According to a USDA Census released last week, Indiana farms and farmland are decreasing.
The Indiana State Department of Health will use the money to connect school corporations with local farmers and producers beginning next year.
Indiana farmers could have a harder time determining crop prices this year because the USDA is not releasing a report that tracks supply and demand.
Corn yields are expected to be 64 percent higher than they were last year.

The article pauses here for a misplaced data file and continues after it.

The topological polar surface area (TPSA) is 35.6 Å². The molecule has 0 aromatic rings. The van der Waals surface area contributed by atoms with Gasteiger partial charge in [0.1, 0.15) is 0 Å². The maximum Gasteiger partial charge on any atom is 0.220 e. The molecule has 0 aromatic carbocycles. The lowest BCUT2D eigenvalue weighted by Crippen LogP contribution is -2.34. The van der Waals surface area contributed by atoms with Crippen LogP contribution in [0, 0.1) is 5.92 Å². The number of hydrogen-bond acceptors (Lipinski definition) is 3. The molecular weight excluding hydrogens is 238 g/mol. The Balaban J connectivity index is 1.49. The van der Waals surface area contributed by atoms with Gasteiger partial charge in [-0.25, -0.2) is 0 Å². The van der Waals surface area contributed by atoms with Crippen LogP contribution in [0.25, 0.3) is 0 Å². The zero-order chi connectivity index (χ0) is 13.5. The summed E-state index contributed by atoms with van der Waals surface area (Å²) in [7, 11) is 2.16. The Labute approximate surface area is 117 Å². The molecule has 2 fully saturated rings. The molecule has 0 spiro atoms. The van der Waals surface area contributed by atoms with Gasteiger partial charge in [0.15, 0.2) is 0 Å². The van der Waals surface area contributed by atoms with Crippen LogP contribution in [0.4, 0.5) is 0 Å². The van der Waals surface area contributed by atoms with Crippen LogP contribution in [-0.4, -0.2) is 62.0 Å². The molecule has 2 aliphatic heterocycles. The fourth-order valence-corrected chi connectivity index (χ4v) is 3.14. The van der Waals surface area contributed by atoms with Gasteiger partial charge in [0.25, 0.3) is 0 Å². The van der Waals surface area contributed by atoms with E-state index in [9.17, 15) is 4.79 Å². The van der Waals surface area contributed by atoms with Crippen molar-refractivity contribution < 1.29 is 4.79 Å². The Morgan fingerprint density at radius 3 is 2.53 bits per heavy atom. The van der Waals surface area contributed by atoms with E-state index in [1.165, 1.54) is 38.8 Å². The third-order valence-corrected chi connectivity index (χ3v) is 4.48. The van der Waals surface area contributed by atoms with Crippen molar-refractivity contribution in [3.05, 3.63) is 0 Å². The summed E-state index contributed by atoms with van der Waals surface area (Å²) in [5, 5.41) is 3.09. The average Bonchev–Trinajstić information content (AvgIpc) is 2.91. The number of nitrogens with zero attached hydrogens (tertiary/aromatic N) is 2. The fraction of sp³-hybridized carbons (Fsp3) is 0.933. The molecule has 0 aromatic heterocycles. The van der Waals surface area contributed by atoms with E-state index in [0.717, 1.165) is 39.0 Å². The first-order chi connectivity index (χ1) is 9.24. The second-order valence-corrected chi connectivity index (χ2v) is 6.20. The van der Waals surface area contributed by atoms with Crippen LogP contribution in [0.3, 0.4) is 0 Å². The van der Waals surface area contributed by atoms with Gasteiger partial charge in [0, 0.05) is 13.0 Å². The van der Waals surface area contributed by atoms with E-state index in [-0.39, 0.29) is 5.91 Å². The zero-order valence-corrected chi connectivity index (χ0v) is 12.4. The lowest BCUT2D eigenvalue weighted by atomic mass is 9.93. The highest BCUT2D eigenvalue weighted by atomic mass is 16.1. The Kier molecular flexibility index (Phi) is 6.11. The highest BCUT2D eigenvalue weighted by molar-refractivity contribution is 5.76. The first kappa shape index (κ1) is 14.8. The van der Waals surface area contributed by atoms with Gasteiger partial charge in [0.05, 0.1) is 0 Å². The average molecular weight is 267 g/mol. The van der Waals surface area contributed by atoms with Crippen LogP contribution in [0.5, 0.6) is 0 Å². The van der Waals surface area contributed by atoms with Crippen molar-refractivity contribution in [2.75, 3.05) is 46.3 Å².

Nearly 80 percent of Indiana's corn has been rated good or excellent.
Farmers in Indiana are having one of the worst crop yields in decades, and they are trying to figure out how to deal with their financial losses.
With 71 percent of Indiana’s corn crop rated in poor to very poor condition, farmers are looking for whatever help they can get.
USDA officials spent Wednesday in northern parts of the state and will head to Johnson County Thursday.
The USDA has declared 55 counties in Indiana natural disaster areas because of the lack of rain.
The USDA is closing an office in Martinsville that offers farmers assistance in applying for loans and complying with federal regulations.